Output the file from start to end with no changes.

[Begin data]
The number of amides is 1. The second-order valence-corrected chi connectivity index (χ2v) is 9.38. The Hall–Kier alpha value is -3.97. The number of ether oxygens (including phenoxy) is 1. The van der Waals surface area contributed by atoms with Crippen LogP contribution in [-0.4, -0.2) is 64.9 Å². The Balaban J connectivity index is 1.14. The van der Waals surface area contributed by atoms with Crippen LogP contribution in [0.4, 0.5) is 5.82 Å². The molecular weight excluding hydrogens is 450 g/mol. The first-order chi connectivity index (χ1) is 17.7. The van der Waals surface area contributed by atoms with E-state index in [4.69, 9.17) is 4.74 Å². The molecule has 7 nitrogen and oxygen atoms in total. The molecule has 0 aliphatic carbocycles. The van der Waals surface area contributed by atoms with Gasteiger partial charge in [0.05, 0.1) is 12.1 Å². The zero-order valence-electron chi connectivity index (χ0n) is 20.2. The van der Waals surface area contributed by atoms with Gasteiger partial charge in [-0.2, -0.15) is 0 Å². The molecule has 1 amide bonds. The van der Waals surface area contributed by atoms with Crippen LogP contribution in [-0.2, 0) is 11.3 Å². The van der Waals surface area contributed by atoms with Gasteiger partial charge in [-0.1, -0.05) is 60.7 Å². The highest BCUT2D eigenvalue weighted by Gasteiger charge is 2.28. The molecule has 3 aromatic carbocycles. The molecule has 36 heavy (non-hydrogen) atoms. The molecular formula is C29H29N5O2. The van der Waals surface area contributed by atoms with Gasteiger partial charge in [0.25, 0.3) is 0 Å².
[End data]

The number of amides is 1. The second-order valence-corrected chi connectivity index (χ2v) is 9.38. The Hall–Kier alpha value is -3.97. The number of ether oxygens (including phenoxy) is 1. The van der Waals surface area contributed by atoms with Crippen LogP contribution in [-0.4, -0.2) is 64.9 Å². The Balaban J connectivity index is 1.14. The van der Waals surface area contributed by atoms with Crippen LogP contribution in [0.4, 0.5) is 5.82 Å². The molecular weight excluding hydrogens is 450 g/mol. The first-order chi connectivity index (χ1) is 17.7. The van der Waals surface area contributed by atoms with E-state index in [4.69, 9.17) is 4.74 Å². The molecule has 7 nitrogen and oxygen atoms in total. The molecule has 0 aliphatic carbocycles. The van der Waals surface area contributed by atoms with Gasteiger partial charge in [0.05, 0.1) is 12.1 Å². The zero-order valence-electron chi connectivity index (χ0n) is 20.2. The van der Waals surface area contributed by atoms with Gasteiger partial charge in [-0.2, -0.15) is 0 Å². The molecule has 1 amide bonds. The van der Waals surface area contributed by atoms with Crippen LogP contribution in [-0.2, 0) is 11.3 Å². The van der Waals surface area contributed by atoms with Gasteiger partial charge in [-0.1, -0.05) is 60.7 Å². The highest BCUT2D eigenvalue weighted by Gasteiger charge is 2.28. The molecule has 3 aromatic carbocycles. The molecule has 36 heavy (non-hydrogen) atoms. The molecular formula is C29H29N5O2. The van der Waals surface area contributed by atoms with Gasteiger partial charge in [0.25, 0.3) is 0 Å².